Light is reflected back off the barcode; the dark areas reflect little or no light which allows the bars to be read.
The reflected light is read by sensors (photoelectric cells).
As the laser or LED light is scanned across the barcode, a pattern is generated which is converted into digital data - this allows the computer to understand the barcode.
For example: the digit 3 on the left generates the pattern W B B B B W B (white and black), this has the binary equivalent of 0111101.
Barcode readers are most commonly found at the checkout in supermarkets.
When the barcode has been read:
The barcode number is looked up in the stock database.
When the barcode number is found, the stock item record is looked up.
The price and other stock item details are set back to the checkout (or Point of Sale Terminal (POS)).
The number of stock items in the record is reduced by one each time the barcode is read.
This new value for number of stock items is written back to the stock item record.
The number of stock items is compared to the re-order level; if it is less than or equal to this value, more stock items are automatically ordered.
Once an order for more stock items is generated, a flag is added to the record to stop re-ordering every time the stock item barcode is read.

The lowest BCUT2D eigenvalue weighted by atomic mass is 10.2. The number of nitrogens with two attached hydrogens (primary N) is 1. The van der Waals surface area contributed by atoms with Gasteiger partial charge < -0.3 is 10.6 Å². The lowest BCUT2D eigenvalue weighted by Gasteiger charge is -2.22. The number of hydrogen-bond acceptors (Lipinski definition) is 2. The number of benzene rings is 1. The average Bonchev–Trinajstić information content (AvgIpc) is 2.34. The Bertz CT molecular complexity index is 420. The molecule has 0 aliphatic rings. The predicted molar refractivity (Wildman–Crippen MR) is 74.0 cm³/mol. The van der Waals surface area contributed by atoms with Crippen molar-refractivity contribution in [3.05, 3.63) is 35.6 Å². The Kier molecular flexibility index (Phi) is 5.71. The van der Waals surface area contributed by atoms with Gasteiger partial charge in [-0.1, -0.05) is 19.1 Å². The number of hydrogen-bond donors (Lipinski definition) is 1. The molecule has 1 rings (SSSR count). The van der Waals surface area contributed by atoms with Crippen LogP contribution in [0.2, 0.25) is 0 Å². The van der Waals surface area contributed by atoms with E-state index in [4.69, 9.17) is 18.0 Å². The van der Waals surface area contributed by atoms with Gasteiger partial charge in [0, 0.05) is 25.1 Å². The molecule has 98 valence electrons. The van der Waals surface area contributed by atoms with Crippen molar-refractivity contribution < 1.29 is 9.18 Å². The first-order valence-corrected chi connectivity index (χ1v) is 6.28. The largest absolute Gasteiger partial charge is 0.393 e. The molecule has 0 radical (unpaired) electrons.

When new stock items arrive, the stock levels are updated in the database.
Barcodes are also used in libraries. The barcodes are used in books and on the borrower’s library card. Every time a book is taken out, the borrower is linked to the book automatically. This allows automatic checking of, for example, when the book is due to be returned.
Quick Response (QR) code readers
A QR code consists of a matrix of black squares and dots on a light background which represent certain pieces of information. The data in a QR code can be alphanumeric, numeric, binary or Kanji (a form of Chinese characters that are used in modern Japanese writing system)
A QR code can be read using a smartphone camera. When your smartphone scans this code, it translates that information into something that can be easily understood by humans.